Picture of Windhill Farm


Susan Linher Commentary on Gammy's Poem "The Island of Death"

Every so often I read the little book of poems written by Gammy - SONGS OF JOY. The one titled "The Island of Death" (pg. 4) has been pestering me for quite some time. Quite a few trails of thought have been dancing around in the back of my noggin! Anyway, here it is so you can refer to it:

 Susan Linher


(published by "The Pastorian" - Feb. 1911)

A mystic island rises from the seas, -
     High cliffs of steep bare rocks whereon the waves
Thunder and echo in resounding caves,
     Enclose it on three sides. But here dark trees

Of cypress to the north show grim and tall
     Beneath fair gardens are disclosed to view
With lilacs, lilies pale, on which the dew
    Still lies; and half way up the rocky wall

Dark door-ways hid by ferns and shadows. See
These tiny streams of sparkling water flow
To where that boat has just a landing made.

Ah! mournful Isle of Death! How sadly we
Look foreward to this voyage. We do not know
What fairy sights may be within thy shade!

I suppose most people comtemplate death in various ways at different life-stages for many reasons. This was written by Gammy as a young woman, not yet 18. Her poem seems to fit in well with a very popular series of paintings done by Swiss artist, Arnold Boecklin, 1827 - 1901. He painted 5 different versions on the theme "The Isle of the Dead". It made me wonder if Gammy had seen the paintings. It seems many people were struck by them, (I too when I first saw them long ago somewhere) Hitler also, it seems. To finish my thoughts, as I was driving home from work one day and listening to NPR, I heard a piece inspired by the paintings, but, for the life of me I can't remember whether is was Rachmaninov's version or Elgar's (maybe excerpts from something like The Dream of Gerontius - 1900). I instantly recalled the painting, which had made a very eerie impression on me as a young person long ago. I believe that painting is not a fantasy place, but very real, and the Isle of the Dead actually exists somewhere in the Mediterranean area (Greece?). I think I recall that it had been used for centuries as a burial place for the more affluent, where the bodies were actually placed in holes in the walls of the cliffs. Anyway, one, at least, of Boecklin's paintings can be viewed at the Staatliche Museum in Berlin. You can also see them in books of paintings, and at www.TOTENINSEL.com There was a Boris Karloff film entitled Isle of the Dead (1945) which used the painting's setting for a Greek war in 1912???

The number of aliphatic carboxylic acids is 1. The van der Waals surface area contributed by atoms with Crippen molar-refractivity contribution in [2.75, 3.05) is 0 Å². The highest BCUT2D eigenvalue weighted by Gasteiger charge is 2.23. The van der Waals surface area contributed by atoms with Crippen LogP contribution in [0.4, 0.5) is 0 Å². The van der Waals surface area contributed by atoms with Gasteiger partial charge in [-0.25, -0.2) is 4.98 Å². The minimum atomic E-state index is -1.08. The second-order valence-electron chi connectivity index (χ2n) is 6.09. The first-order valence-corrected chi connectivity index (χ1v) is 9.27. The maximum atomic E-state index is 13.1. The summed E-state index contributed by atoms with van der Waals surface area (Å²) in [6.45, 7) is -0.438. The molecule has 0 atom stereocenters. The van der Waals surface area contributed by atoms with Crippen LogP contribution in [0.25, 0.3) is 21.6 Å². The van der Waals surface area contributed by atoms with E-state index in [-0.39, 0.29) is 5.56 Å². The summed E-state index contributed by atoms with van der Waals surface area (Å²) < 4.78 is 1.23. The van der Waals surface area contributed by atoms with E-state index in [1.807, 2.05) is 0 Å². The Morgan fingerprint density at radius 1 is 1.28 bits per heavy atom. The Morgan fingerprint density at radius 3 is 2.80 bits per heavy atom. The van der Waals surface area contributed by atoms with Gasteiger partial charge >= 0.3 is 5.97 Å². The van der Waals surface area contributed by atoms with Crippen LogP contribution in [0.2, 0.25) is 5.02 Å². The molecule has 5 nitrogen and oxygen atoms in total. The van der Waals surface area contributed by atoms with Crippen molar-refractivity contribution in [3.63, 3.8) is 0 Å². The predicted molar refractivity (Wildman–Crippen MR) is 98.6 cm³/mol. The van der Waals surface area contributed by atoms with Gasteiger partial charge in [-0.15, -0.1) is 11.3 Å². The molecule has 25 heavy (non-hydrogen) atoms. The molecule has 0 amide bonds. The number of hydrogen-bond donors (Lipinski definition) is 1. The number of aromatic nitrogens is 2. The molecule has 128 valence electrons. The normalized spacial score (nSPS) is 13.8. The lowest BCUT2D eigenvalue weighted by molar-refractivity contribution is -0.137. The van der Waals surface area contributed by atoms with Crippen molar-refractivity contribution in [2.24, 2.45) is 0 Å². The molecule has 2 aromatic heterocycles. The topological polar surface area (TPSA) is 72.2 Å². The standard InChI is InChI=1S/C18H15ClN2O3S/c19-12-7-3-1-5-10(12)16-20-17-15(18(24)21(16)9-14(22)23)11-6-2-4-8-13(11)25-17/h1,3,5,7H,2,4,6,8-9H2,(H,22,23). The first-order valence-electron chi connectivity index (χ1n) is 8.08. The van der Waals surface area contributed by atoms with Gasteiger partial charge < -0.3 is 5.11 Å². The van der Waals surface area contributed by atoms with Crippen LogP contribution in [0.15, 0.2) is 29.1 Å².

Probably no one else bothers with such thoughts about Gammy's writing, but I am quite intrigued by a number of her pieces. Should anyone else in the family, however, be interested in a response to her poem and the possible artistic/musical connections, I'd be happy to hear. If anyone does any research on the musical parts, they can find quite a bit written about the topic of the soul's journey into the next world. It made me wonder whose religious views were responsible for Gammy's thoughts and impressions at that time in her life. The last lines of Gammy's poem seem to be the voice of her innocence and youth intermingled with her knowledge of an intimacy with death - obviously more than for most people of 18 today.

This time in history did seem to be an era when people were open to seances, a neaveau style of free form dance using sprites and fairies in natural settings, etc. Many paintings of the late 1800s through the early 1900s express the genre of fantasy. Check out background settings, including portraiture! The art was a bit sappy, dreamy, and the precurser to Maxfield Parish stuff. I think the art forms and thoughts of the day represented the middle/upper class women's emergence/awakening from protectionism through patriarchy to one of protest and eventual liberation through more educated societal choices. Gammy was fortunate in her position as a female, in that she and Aunt Kitty had no true male contenders. (Their only brother had a serious heart condition, early demise, and could never extend his life in the way they were able.) I think they had quite a subtly powerful mother. Who can comment on Virginia Kinsey's character more? Ginger? Elsa? I especially want to know what these two women knew of her. What was her influence on her two able daughters? What were her spiritual convictions... It was certainly unique for that time that one daughter became a doctor, the other a nurse who went to the Crimea!